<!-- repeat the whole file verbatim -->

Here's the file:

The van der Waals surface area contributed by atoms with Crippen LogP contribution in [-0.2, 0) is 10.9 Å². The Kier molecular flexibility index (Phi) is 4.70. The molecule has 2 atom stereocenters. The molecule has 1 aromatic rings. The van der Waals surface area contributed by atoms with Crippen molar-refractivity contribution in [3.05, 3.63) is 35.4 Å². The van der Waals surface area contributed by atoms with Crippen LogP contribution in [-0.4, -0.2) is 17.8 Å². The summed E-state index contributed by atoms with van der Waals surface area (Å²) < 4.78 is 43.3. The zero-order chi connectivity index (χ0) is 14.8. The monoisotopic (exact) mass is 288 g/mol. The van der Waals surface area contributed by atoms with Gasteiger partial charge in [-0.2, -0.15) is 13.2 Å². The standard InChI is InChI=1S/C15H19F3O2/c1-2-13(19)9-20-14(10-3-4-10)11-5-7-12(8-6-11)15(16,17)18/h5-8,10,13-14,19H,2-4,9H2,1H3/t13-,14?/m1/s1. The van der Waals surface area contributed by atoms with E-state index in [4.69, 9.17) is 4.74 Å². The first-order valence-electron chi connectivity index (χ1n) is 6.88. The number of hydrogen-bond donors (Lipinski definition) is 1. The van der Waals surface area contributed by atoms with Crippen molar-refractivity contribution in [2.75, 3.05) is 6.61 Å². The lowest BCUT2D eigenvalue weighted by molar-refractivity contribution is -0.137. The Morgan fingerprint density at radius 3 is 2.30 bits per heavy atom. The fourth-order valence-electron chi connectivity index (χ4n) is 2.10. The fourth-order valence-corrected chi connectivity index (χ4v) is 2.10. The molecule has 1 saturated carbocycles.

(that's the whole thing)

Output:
The van der Waals surface area contributed by atoms with Crippen LogP contribution in [-0.2, 0) is 10.9 Å². The Kier molecular flexibility index (Phi) is 4.70. The molecule has 2 atom stereocenters. The molecule has 1 aromatic rings. The van der Waals surface area contributed by atoms with Crippen molar-refractivity contribution in [3.05, 3.63) is 35.4 Å². The van der Waals surface area contributed by atoms with Crippen LogP contribution in [-0.4, -0.2) is 17.8 Å². The summed E-state index contributed by atoms with van der Waals surface area (Å²) < 4.78 is 43.3. The zero-order chi connectivity index (χ0) is 14.8. The monoisotopic (exact) mass is 288 g/mol. The van der Waals surface area contributed by atoms with Gasteiger partial charge in [-0.2, -0.15) is 13.2 Å². The standard InChI is InChI=1S/C15H19F3O2/c1-2-13(19)9-20-14(10-3-4-10)11-5-7-12(8-6-11)15(16,17)18/h5-8,10,13-14,19H,2-4,9H2,1H3/t13-,14?/m1/s1. The van der Waals surface area contributed by atoms with E-state index in [4.69, 9.17) is 4.74 Å². The first-order valence-electron chi connectivity index (χ1n) is 6.88. The number of hydrogen-bond donors (Lipinski definition) is 1. The van der Waals surface area contributed by atoms with Crippen molar-refractivity contribution in [2.75, 3.05) is 6.61 Å². The lowest BCUT2D eigenvalue weighted by molar-refractivity contribution is -0.137. The Morgan fingerprint density at radius 3 is 2.30 bits per heavy atom. The fourth-order valence-electron chi connectivity index (χ4n) is 2.10. The fourth-order valence-corrected chi connectivity index (χ4v) is 2.10. The molecule has 1 saturated carbocycles.